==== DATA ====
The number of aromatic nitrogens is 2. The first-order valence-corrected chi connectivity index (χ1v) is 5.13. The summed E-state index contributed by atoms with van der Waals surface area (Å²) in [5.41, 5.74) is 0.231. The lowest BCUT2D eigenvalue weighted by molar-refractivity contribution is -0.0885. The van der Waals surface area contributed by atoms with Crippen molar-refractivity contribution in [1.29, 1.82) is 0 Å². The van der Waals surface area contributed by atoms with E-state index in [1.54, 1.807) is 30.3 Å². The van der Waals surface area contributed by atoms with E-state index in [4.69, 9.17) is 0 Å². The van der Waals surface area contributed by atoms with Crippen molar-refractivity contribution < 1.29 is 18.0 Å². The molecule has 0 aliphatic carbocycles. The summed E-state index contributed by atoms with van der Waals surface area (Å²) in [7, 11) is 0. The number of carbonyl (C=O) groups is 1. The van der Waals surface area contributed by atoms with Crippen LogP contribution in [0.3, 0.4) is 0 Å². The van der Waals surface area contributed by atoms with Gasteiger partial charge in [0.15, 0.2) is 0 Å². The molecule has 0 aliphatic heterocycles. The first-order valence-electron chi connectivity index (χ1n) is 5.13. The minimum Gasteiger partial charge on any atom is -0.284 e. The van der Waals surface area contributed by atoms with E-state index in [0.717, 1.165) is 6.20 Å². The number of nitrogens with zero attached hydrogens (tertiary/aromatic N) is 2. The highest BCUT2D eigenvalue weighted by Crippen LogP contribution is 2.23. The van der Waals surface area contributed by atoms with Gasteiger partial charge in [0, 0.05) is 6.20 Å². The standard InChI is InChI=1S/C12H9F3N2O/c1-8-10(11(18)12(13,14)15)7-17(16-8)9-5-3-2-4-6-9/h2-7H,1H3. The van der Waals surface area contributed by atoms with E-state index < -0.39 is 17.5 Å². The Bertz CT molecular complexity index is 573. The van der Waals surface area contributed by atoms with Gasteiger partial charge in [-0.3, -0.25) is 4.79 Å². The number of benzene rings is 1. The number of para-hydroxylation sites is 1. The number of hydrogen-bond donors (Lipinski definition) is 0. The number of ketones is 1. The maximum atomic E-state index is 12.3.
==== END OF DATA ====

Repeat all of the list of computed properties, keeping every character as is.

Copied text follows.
The number of aromatic nitrogens is 2. The first-order valence-corrected chi connectivity index (χ1v) is 5.13. The summed E-state index contributed by atoms with van der Waals surface area (Å²) in [5.41, 5.74) is 0.231. The lowest BCUT2D eigenvalue weighted by molar-refractivity contribution is -0.0885. The van der Waals surface area contributed by atoms with Crippen molar-refractivity contribution in [1.29, 1.82) is 0 Å². The van der Waals surface area contributed by atoms with E-state index in [1.54, 1.807) is 30.3 Å². The van der Waals surface area contributed by atoms with E-state index in [4.69, 9.17) is 0 Å². The van der Waals surface area contributed by atoms with Crippen molar-refractivity contribution < 1.29 is 18.0 Å². The molecule has 0 aliphatic carbocycles. The summed E-state index contributed by atoms with van der Waals surface area (Å²) in [7, 11) is 0. The number of carbonyl (C=O) groups is 1. The van der Waals surface area contributed by atoms with Crippen LogP contribution in [0.3, 0.4) is 0 Å². The van der Waals surface area contributed by atoms with Gasteiger partial charge in [0.15, 0.2) is 0 Å². The molecule has 0 aliphatic heterocycles. The first-order valence-electron chi connectivity index (χ1n) is 5.13. The minimum Gasteiger partial charge on any atom is -0.284 e. The van der Waals surface area contributed by atoms with E-state index in [0.717, 1.165) is 6.20 Å². The number of nitrogens with zero attached hydrogens (tertiary/aromatic N) is 2. The highest BCUT2D eigenvalue weighted by Crippen LogP contribution is 2.23. The van der Waals surface area contributed by atoms with Gasteiger partial charge in [0, 0.05) is 6.20 Å². The standard InChI is InChI=1S/C12H9F3N2O/c1-8-10(11(18)12(13,14)15)7-17(16-8)9-5-3-2-4-6-9/h2-7H,1H3. The van der Waals surface area contributed by atoms with E-state index < -0.39 is 17.5 Å². The Bertz CT molecular complexity index is 573. The van der Waals surface area contributed by atoms with Gasteiger partial charge in [-0.3, -0.25) is 4.79 Å². The number of benzene rings is 1. The number of para-hydroxylation sites is 1. The number of hydrogen-bond donors (Lipinski definition) is 0. The number of ketones is 1. The maximum atomic E-state index is 12.3.